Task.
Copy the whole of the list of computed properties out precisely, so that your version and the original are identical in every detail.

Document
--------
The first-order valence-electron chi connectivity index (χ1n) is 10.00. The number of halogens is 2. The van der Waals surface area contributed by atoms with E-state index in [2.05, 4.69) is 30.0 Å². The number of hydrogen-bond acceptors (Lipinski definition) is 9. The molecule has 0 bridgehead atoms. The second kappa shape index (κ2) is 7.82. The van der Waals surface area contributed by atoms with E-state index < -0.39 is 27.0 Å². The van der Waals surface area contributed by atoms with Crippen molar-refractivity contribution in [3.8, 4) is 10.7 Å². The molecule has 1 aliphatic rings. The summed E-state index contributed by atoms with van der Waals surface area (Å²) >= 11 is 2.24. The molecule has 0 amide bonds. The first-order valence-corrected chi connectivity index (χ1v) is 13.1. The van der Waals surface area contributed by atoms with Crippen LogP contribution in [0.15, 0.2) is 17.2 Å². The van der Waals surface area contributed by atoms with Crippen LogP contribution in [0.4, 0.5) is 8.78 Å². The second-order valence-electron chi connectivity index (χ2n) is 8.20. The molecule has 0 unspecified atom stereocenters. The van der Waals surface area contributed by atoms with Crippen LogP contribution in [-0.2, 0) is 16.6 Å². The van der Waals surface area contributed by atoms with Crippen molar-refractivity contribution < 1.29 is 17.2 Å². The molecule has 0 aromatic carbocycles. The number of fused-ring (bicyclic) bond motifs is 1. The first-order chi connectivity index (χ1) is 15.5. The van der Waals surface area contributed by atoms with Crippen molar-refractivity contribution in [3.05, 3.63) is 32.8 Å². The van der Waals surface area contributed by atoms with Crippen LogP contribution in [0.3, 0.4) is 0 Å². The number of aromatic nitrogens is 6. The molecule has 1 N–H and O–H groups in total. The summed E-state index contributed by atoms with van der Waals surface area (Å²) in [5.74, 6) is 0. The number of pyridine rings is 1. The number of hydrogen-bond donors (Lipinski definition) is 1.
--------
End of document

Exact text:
The first-order valence-electron chi connectivity index (χ1n) is 10.00. The number of halogens is 2. The van der Waals surface area contributed by atoms with E-state index in [2.05, 4.69) is 30.0 Å². The number of hydrogen-bond acceptors (Lipinski definition) is 9. The molecule has 0 bridgehead atoms. The second kappa shape index (κ2) is 7.82. The van der Waals surface area contributed by atoms with E-state index < -0.39 is 27.0 Å². The van der Waals surface area contributed by atoms with Crippen molar-refractivity contribution in [3.8, 4) is 10.7 Å². The molecule has 1 aliphatic rings. The summed E-state index contributed by atoms with van der Waals surface area (Å²) >= 11 is 2.24. The molecule has 0 amide bonds. The first-order valence-corrected chi connectivity index (χ1v) is 13.1. The van der Waals surface area contributed by atoms with Crippen LogP contribution in [0.15, 0.2) is 17.2 Å². The van der Waals surface area contributed by atoms with Crippen LogP contribution in [0.4, 0.5) is 8.78 Å². The second-order valence-electron chi connectivity index (χ2n) is 8.20. The molecule has 0 unspecified atom stereocenters. The van der Waals surface area contributed by atoms with Crippen LogP contribution in [-0.2, 0) is 16.6 Å². The van der Waals surface area contributed by atoms with Crippen molar-refractivity contribution < 1.29 is 17.2 Å². The molecule has 0 aromatic carbocycles. The number of fused-ring (bicyclic) bond motifs is 1. The first-order chi connectivity index (χ1) is 15.5. The van der Waals surface area contributed by atoms with Crippen molar-refractivity contribution in [3.05, 3.63) is 32.8 Å². The van der Waals surface area contributed by atoms with Crippen LogP contribution in [0.3, 0.4) is 0 Å². The number of aromatic nitrogens is 6. The molecule has 1 N–H and O–H groups in total. The summed E-state index contributed by atoms with van der Waals surface area (Å²) in [5.74, 6) is 0. The number of pyridine rings is 1. The number of hydrogen-bond donors (Lipinski definition) is 1.